Durban – The ANC’s electoral committee will be under scrutiny this week as it announces the 18 candidates for the top six positions ahead of the elective conference.
The focus will be on how it treats leading presidential candidates Cyril Ramaphosa and Dr Zweli Mkhize.
Once candidates accept the nominations, the electoral committee will investigate whether they are affected by the rules that prevent certain members from standing, such as those found guilty of or facing charges of serious crime, and issues of ethical or immoral conduct.
Mkhize lobbyists have raised concerns that he might be targeted because of the Digital Vibes matter and say they will watch how the committee treats the issue of Ramaphosa’s Phala Phala farm scandal, as while the president has not been charged, there are serious ethical issues at play.
Also of concern, they say, has been the recent comments of deputy president candidate Paul Mashatile in the North West, where he said he would be available for the position of party president and raised concerns about the impact of the Phala Phala and Digital Vibes scandals, saying this could be the death knell for the party in the elections.
However, an ANC clarification, purportedly from Mashatile, said his comments were distorted.
“I said allegations of corruption affect the ANC negatively in general; however, the publication rephrased this out of context and put names of people I never mentioned in isolation.”
Mashatile was nominated by KZN branches to be Mkhize’s deputy, but concerns have been raised that Mashatile has not reciprocated this support in Gauteng and that he is vying for the presidential position because he is untainted by corruption allegations.
Nathi Xulu, the regional secretary of KZN’s Musa Dladla region, said the challenge they faced was supporting people who supported their preferred candidate for president.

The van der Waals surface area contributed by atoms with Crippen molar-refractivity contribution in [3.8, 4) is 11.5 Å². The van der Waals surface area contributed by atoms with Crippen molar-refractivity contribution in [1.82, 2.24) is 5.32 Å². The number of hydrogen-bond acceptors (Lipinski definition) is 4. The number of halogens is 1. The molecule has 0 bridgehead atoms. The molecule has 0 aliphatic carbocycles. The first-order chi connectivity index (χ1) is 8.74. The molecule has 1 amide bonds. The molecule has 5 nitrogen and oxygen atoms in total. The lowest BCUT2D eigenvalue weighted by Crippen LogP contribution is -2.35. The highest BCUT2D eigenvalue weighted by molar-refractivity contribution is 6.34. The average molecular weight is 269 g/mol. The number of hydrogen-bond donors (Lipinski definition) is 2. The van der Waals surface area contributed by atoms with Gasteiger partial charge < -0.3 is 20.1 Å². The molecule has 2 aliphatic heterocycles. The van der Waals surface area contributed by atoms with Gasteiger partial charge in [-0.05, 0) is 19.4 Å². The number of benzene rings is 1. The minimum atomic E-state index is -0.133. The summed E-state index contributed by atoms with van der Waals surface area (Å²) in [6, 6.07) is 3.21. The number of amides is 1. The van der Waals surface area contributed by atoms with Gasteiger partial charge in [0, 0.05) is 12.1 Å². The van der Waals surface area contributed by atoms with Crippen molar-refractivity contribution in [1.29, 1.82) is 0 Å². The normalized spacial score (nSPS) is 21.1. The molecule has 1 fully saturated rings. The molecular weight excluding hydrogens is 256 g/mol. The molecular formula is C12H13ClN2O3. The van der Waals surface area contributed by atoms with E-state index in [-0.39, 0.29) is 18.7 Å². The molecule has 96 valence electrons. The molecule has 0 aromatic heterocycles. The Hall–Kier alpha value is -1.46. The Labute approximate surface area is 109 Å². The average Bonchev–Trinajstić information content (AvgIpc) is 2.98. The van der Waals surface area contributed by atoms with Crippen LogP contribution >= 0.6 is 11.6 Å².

“In this province we support Mkhize for president and Paul, who hails from Gauteng, for deputy and Stanley
Mathabatha, who hails from Limpopo, for chairperson. We had expected both of them to convene delegates in Gauteng and Limpopo and to convince delegates to support Mkhize,” said Xulu.
He said numbers were needed at the elective conference to influence policy decisions and to choose leaders, and they would look at other candidates if they were not convinced that support was working both ways.
Xulu said Mkhize was challenging the Special Investigating Unit (SIU) report and branches in the province were fully behind him in his candidacy.
EThekwini regional spokesperson Mondli Mkhize said they would comment in detail after the nomination process was concluded.
“It is expected that provinces would discuss and negotiate on preferred candidates, but this is not guaranteed.
“In Mpumalanga, Mkhize is the preferred candidate for president but they have not nominated Mashatile for deputy. Each province has different dynamics,” he said.
Senior ANC sources in the province said they felt betrayed by Mashatile, who appeared to be endorsing himself for president of the party.
“We see from the results of nominations that the Gauteng PEC did not pronounce on Mkhize. This has raised doubts about the honesty of Mashatile. KZN is not comfortable with him and there
might be a change in who the province nominates for deputy president.”
Another source said Mkhize would have to survive the National Executive Committee and any decision it would make if the electoral committee found that he could not stand as a candidate.
“There is a feeling that if Mkhize is affected by the step-aside resolution and cannot stand for election, then questions will be raised about the president’s eligibility. That will create a new dynamic … where both are disqualified, but this is unlikely. If only Mkhize is disqualified, then that creates another issue with heavy focus expected on the president and his issues.”
A Parliament-appointed independent panel of experts has until November 30 to determine whether Ramaphosa has a case to answer regarding the Phala Phala farm scandal.
The panel was formed after the ATM submitted a motion of no confidence against Ramaphosa after former spy boss Arthur Fraser laid a criminal case against Ramaphosa and former head of the Presidential Protection Unit, Wally Rhoode, for allegedly kidnapping and torturing five men and a woman to reveal where they concealed millions in foreign currency stolen from the president’s farm.
Mkhize resigned as health minister in August 2021 when he was implicated in the irregular awarding of contracts to Digital Vibes. He has gone to court to have the SIU report reviewed and set aside.